Shell and Perl Programming I
|Duration||12 weekly meetings|
|Days and times||Thursdays from 18:00 to 21:00 plus 1 Saturday Day School|
|Tutor||Dr Mike Evans|
|Concessionary fee||£405.00 (find out about eligibility and funding options)|
This course will provide an introduction to the UNIX operating system, the use of the awk scripts using awk functions to process text data, the use of shell and Perl scripts.
Topics covered in the introduction to the UNIX operating system include a discussion of the file hierarchy, the use of essential file and directory commands, and, finally, file and directory access. Topics covered in the shell scripting language will include the four phases of shell interpretation, namely, command substitution, parameter substitution, blank space interpretation and filename generation, shell parameters and quoting.
Topics covered in the Perl scripting language include:
- An introduction to mathematical operators and functions
- Comparison operators and the use of conditional and iterative control statements
- Use of chop and chomp functions with keyboard input
- Use of the diamond operator () to read a text file
- Use of arrays and array functions
- Use of string operators and string functions
- Accessing files via filehandles
- File tests
- Logical operators
- Pattern matching
- Data validation using predefined character class abbreviations.
Assessed work will include the writing of scripts.
This course is ideal for the student who wants a good general introduction to computer programming.
Learning and teaching
This module includes a mix of traditional lectures and laboratory sessions. Each meeting starts with a lecture and finishes with a laboratory session.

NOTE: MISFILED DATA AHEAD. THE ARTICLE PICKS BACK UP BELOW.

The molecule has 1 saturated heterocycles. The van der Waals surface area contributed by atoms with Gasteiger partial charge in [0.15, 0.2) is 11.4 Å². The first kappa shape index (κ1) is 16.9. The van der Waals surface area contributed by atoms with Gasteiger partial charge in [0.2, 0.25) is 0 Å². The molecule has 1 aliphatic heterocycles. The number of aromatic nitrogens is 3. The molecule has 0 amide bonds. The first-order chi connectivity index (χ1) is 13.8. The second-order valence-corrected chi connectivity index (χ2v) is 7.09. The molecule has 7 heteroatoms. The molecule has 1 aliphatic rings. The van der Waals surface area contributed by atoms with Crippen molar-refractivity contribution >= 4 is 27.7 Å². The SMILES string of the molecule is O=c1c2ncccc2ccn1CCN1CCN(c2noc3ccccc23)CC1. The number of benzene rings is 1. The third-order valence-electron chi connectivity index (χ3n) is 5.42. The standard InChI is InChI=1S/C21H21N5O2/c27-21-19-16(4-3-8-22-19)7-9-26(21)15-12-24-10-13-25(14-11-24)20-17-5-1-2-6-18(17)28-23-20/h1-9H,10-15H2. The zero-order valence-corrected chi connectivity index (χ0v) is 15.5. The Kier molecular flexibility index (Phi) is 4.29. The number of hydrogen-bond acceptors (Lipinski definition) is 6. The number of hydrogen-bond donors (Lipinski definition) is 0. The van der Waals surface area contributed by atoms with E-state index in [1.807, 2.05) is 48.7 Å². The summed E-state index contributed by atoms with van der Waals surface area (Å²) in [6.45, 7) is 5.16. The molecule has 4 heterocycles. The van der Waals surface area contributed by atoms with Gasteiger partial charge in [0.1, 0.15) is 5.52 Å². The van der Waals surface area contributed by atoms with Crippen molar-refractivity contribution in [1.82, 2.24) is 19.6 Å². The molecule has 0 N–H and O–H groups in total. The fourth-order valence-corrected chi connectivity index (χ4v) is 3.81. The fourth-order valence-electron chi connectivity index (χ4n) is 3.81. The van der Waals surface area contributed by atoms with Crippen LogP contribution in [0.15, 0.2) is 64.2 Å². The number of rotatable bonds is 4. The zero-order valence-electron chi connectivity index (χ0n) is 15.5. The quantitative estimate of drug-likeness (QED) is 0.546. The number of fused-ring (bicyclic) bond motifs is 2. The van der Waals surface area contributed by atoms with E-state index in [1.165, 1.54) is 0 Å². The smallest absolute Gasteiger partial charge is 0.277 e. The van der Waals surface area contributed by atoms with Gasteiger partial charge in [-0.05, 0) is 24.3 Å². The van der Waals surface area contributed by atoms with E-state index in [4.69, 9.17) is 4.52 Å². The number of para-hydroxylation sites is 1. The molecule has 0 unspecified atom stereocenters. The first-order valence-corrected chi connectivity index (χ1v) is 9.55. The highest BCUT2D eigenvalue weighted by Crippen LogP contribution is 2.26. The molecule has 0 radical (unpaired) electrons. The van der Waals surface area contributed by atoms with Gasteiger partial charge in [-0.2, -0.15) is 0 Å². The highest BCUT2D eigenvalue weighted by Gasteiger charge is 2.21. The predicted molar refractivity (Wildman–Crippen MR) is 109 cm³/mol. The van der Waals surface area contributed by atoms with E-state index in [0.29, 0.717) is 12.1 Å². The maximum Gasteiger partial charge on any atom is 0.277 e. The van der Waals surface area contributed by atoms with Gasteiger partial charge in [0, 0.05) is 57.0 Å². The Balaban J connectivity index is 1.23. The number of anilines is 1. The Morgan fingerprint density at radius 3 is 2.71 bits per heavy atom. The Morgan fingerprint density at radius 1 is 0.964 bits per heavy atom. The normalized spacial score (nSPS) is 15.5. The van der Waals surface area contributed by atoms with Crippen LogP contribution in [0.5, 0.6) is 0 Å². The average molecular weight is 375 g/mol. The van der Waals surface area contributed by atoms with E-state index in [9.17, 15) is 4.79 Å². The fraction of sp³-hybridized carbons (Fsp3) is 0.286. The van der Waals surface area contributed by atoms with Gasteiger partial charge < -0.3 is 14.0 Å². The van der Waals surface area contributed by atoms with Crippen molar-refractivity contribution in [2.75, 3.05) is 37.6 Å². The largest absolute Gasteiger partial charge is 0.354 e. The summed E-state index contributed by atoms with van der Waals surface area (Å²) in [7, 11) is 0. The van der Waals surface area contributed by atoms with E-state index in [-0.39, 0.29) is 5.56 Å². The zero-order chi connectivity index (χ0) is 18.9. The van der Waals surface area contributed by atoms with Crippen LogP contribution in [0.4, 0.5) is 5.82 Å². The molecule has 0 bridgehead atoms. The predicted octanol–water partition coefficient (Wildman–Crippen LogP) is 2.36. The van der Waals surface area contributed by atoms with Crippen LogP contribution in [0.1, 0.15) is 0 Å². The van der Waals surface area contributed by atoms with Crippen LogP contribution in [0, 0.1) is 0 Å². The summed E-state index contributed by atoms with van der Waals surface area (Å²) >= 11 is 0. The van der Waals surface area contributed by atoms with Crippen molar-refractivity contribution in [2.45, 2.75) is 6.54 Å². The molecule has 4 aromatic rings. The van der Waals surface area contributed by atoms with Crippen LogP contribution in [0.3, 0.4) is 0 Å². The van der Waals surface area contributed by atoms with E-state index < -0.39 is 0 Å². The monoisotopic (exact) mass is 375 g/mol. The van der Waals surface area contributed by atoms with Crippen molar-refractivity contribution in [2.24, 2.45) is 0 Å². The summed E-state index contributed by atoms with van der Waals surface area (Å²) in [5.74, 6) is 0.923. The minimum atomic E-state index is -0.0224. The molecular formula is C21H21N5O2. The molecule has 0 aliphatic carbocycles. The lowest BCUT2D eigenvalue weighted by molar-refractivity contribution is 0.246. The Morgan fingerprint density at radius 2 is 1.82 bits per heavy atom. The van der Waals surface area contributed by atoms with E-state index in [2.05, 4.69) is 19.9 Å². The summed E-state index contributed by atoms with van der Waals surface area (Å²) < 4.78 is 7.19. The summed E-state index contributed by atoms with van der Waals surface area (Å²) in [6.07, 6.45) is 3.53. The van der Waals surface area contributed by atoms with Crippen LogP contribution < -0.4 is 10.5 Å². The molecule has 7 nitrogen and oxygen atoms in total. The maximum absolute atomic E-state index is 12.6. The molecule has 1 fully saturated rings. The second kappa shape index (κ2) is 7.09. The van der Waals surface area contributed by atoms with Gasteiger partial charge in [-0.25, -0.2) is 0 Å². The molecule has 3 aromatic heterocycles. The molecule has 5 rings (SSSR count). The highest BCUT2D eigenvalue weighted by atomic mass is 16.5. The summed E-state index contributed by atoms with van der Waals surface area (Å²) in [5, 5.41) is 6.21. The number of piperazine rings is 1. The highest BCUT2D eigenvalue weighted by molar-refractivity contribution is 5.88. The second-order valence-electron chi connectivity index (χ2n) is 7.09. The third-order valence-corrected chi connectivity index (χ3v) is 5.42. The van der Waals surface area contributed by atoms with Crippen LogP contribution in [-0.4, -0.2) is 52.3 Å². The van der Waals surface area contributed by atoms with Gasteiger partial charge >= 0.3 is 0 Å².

Coursework and assessment
To award credits we need to have evidence of the knowledge and skills you have gained or improved. Some of this has to be in a form that can be shown to external examiners so that we can be absolutely sure that standards are met across all courses and subjects.
During the course, you will be given assignments to be submitted to the course tutor. At the end of the course, there will be a class test.
The most important element of assessment is that it should enhance your learning. Our methods are designed to increase your confidence and we try very hard to devise ways of assessing you that are enjoyable and suitable for adults with busy lives.
- Introduction to some essential UNIX commands
- Controlling access of files and directories using the chmod command
- Introduction to the Shell (UNIX Command Interpreter)
- Discussion of the four phases of shell interpretation, namely command substitution, parameter substitution, blank space interpretation and filename generation
- Shell programs (scripts) and shell parameters
- Use of the if, for, while and case program constructs in the Bourne shell
- Use of the if, foreach, while and switch program constructs in the C shell
- Use of logical operators in both the Bourne and C shells
- Keyboard input in both the Bourne and C shells
- Use of the awk command to process a file of data
- Using awk functions within awk scripts
- Introduction to Perl scripts
- Use of mathematical operators and functions in Perl
- Comparison operators and the use of the if, while, do while, until, do until and for statements
- Use of the diamond (<>) operator to process the contents of a file
- Use of arrays in Perl and initialisation of an array from keyboard input
- Using string operators and string functions in Perl
- Using filehandles to access files and the die and eof functions
- Schwartz, R.L., Phoenix, T. (2001) Learning Perl. O'Reilly & Associates, 3rd edition
Library and computing facilities
As a student on this course you are entitled to join and use the University’s library and computing facilities. Find out more about using these facilities.
Our aim is access for all. We aim to provide a confidential advice and support service for any student with a long term medical condition, disability or specific learning difficulty. We are able to offer one-to-one advice about disability, pre-enrolment visits, liaison with tutors and co-ordinating lecturers, material in alternative formats, arrangements for accessible courses, assessment arrangements, loan equipment and dyslexia screening.